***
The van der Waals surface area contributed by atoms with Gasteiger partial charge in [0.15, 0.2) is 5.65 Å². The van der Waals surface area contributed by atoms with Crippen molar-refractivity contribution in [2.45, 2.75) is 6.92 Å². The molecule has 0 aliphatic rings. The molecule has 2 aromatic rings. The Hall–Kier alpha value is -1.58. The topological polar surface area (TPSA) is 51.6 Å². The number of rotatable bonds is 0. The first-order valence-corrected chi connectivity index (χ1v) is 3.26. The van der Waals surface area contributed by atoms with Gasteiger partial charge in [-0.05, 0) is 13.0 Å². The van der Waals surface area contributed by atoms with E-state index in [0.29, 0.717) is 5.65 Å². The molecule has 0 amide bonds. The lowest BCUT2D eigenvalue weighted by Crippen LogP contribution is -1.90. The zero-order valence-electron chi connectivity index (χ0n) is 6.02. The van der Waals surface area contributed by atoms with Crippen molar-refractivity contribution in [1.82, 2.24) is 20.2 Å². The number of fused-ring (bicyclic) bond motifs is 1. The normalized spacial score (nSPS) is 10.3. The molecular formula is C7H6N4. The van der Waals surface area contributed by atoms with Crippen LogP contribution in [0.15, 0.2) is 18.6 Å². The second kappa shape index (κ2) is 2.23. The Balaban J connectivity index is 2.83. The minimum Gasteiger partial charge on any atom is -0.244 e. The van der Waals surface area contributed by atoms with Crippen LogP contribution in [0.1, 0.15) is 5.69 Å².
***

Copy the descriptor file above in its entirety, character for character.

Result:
The van der Waals surface area contributed by atoms with Gasteiger partial charge in [0.15, 0.2) is 5.65 Å². The van der Waals surface area contributed by atoms with Crippen molar-refractivity contribution in [2.45, 2.75) is 6.92 Å². The molecule has 0 aliphatic rings. The molecule has 2 aromatic rings. The Hall–Kier alpha value is -1.58. The topological polar surface area (TPSA) is 51.6 Å². The number of rotatable bonds is 0. The first-order valence-corrected chi connectivity index (χ1v) is 3.26. The van der Waals surface area contributed by atoms with Gasteiger partial charge in [-0.05, 0) is 13.0 Å². The van der Waals surface area contributed by atoms with E-state index in [0.29, 0.717) is 5.65 Å². The molecule has 0 amide bonds. The lowest BCUT2D eigenvalue weighted by Crippen LogP contribution is -1.90. The zero-order valence-electron chi connectivity index (χ0n) is 6.02. The van der Waals surface area contributed by atoms with Crippen molar-refractivity contribution in [1.82, 2.24) is 20.2 Å². The number of fused-ring (bicyclic) bond motifs is 1. The normalized spacial score (nSPS) is 10.3. The molecular formula is C7H6N4. The van der Waals surface area contributed by atoms with Crippen LogP contribution in [0.15, 0.2) is 18.6 Å². The second kappa shape index (κ2) is 2.23. The Balaban J connectivity index is 2.83. The minimum Gasteiger partial charge on any atom is -0.244 e. The van der Waals surface area contributed by atoms with Crippen LogP contribution in [0.1, 0.15) is 5.69 Å².